Sam Laidlaw, the Centrica chief executive, on Wednesday submitted his report to Transport Secretary Patrick McLoughlin – ahead of Friday’s deadline. But Mr McLoughlin has decided against publishing the report immediately as he wants to avoid any repeat of the legal proceedings currently being pursued by Kate Mingay.
She is one of the three officials suspended on October 3 when Mr McLoughlin pulled the West Coast competition after finding “completely unacceptable mistakes” made by the Department for Transport, reports The Telegraph.
She will appear at the High Court on Thursday in an attempt to quash her suspension.
In a setback for the Government, the delay makes it certain the report will not now be published before Mr Laidlaw and another DfT non-executive, Ed Smith, appear before MPs on the Transport Committee next Tuesday.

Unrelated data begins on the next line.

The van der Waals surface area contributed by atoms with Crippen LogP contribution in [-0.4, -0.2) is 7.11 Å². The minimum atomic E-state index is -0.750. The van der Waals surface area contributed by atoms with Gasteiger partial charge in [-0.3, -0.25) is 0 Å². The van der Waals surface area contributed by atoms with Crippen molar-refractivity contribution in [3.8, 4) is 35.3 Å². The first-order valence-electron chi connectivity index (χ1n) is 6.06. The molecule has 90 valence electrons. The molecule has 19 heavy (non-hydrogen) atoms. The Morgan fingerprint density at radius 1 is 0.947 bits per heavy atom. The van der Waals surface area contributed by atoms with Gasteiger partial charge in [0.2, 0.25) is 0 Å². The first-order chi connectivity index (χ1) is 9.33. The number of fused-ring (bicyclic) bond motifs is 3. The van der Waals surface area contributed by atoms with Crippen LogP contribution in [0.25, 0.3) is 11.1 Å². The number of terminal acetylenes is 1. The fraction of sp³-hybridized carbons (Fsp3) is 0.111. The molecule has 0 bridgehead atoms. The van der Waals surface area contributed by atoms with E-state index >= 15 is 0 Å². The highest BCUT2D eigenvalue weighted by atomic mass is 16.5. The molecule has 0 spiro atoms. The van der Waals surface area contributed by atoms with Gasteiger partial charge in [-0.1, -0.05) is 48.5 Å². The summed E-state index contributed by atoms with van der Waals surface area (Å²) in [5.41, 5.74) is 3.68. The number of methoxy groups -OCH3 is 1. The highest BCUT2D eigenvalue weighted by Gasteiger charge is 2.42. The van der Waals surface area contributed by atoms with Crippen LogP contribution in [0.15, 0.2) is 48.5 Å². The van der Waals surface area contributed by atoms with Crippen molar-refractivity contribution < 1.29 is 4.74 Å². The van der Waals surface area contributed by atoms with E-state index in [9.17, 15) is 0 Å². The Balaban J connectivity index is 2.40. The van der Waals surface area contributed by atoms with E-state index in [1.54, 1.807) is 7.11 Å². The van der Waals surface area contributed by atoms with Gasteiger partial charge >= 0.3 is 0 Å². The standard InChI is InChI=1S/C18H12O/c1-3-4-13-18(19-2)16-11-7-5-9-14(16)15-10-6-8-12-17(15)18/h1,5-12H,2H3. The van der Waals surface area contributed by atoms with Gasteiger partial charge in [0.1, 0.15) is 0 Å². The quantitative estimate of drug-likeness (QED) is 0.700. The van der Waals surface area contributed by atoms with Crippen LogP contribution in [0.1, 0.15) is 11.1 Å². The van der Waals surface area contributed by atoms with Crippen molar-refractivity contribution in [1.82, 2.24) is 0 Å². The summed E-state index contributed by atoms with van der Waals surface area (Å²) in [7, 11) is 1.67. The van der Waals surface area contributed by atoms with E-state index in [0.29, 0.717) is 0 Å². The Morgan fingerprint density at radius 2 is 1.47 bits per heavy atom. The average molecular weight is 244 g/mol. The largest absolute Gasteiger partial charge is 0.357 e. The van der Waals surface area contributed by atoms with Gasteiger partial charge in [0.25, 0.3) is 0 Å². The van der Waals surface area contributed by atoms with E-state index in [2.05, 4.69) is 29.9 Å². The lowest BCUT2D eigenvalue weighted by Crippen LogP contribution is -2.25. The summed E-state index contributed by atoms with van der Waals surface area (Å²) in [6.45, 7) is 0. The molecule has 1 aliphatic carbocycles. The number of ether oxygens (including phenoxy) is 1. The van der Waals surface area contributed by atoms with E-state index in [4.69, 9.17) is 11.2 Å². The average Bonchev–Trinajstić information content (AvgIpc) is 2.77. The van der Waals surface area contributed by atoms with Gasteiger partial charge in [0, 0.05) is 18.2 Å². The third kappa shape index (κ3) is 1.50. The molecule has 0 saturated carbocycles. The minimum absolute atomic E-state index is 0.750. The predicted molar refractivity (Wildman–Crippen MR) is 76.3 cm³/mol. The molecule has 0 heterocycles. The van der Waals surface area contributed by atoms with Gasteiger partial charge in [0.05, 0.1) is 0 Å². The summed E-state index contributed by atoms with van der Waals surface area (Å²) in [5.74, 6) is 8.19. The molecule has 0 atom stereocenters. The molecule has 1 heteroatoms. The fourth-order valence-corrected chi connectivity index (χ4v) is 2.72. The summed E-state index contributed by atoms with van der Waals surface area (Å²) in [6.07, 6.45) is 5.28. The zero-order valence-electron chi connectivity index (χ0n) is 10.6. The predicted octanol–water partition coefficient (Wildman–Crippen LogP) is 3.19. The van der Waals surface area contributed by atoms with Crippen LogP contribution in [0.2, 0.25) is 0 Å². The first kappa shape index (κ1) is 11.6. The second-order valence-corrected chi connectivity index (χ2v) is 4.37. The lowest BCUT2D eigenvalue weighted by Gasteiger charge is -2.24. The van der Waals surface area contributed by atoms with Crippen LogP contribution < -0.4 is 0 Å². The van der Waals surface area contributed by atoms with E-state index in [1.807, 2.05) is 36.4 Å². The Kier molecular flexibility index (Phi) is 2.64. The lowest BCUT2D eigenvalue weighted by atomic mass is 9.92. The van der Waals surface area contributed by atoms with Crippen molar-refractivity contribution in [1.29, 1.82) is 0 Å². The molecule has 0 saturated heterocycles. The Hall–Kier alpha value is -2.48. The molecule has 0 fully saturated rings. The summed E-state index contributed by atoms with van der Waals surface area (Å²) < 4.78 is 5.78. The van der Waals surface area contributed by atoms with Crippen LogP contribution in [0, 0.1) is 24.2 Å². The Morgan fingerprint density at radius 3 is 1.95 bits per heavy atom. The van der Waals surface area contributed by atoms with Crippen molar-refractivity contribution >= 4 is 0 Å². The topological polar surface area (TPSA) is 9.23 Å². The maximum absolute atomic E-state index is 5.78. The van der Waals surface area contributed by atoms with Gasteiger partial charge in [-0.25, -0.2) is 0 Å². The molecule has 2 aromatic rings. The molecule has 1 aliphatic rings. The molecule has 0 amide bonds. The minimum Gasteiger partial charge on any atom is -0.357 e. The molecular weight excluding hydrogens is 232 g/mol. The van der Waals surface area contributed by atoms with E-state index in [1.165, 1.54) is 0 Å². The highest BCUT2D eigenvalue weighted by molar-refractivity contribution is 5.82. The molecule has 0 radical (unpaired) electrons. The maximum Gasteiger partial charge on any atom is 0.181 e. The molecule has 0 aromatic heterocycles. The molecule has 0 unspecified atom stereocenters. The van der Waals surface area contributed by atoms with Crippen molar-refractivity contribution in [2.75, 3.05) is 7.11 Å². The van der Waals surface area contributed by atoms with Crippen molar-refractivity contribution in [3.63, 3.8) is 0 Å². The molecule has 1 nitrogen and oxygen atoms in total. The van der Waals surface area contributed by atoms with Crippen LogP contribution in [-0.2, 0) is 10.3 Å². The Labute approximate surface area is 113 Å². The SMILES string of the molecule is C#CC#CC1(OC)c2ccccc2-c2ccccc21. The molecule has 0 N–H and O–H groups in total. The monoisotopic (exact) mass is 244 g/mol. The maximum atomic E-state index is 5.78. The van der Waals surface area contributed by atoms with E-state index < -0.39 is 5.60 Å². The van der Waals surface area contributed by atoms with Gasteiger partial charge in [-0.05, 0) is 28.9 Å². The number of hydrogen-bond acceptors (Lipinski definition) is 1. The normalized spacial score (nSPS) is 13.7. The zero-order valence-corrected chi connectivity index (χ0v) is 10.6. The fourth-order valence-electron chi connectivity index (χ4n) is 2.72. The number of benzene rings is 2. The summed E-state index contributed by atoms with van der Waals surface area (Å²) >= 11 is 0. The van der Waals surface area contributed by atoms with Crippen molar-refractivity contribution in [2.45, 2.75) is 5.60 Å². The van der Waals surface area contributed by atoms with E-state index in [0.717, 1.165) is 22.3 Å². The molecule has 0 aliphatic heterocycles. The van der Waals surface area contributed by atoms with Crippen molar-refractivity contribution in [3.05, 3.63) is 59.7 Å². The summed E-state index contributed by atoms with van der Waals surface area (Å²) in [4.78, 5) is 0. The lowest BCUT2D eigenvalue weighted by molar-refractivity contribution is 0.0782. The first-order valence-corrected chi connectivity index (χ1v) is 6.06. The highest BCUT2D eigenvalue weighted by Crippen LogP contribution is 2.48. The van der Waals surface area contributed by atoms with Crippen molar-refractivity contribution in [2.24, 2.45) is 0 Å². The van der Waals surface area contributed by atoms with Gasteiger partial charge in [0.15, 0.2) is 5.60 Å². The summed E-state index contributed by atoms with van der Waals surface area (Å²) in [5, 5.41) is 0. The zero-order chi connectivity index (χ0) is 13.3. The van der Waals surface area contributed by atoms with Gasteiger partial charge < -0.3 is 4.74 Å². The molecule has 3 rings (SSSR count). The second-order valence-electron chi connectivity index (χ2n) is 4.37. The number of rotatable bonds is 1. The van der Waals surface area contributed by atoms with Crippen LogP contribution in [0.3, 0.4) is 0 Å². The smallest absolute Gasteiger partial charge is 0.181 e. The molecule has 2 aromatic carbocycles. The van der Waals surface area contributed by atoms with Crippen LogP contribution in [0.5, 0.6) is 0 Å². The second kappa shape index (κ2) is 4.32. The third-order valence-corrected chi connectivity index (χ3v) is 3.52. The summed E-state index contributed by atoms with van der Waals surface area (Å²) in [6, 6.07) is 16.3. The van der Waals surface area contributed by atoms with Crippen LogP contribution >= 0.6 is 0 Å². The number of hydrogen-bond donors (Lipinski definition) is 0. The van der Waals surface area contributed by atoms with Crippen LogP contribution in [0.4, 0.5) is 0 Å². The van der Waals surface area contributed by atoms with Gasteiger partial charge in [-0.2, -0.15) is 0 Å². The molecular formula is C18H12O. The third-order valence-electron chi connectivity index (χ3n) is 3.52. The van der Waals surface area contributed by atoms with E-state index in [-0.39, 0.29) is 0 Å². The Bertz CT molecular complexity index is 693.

They were due to give evidence in relation to the Committee’s inquiry into the franchise debacle that had seen FirstGroup apparently oust incumbent operator Virgin Rail with an offer to pay £13.3bn to run the London-to-Scotland line until 2028.
Sources close to the situation said: “The Government has been thrown by the litigious nature of one suspended official and feels those involved must now have a chance to review the report.”
While Mr Laidlaw does not name those considered responsible for the fiasco, the DfT on Wednesday invited officials involved to “review extracts” from the report “that are relevant to you”.
The Laidlaw study coincides with an internal HR inquiry that could lead to staff dismissals.
Mrs Mingay, who maintains her role in the bid has been “inaccurately portrayed” by the DfT, has hired Clive Sheldon QC to put her case.
A DfT spokesman said: “Given the level of detail in the report and the complex legal and commercial issues it covers, it is right that ministers and the department have an opportunity to consider fully its findings before formal publication. However, we fully intend to publish the report and will do so as soon as possible.”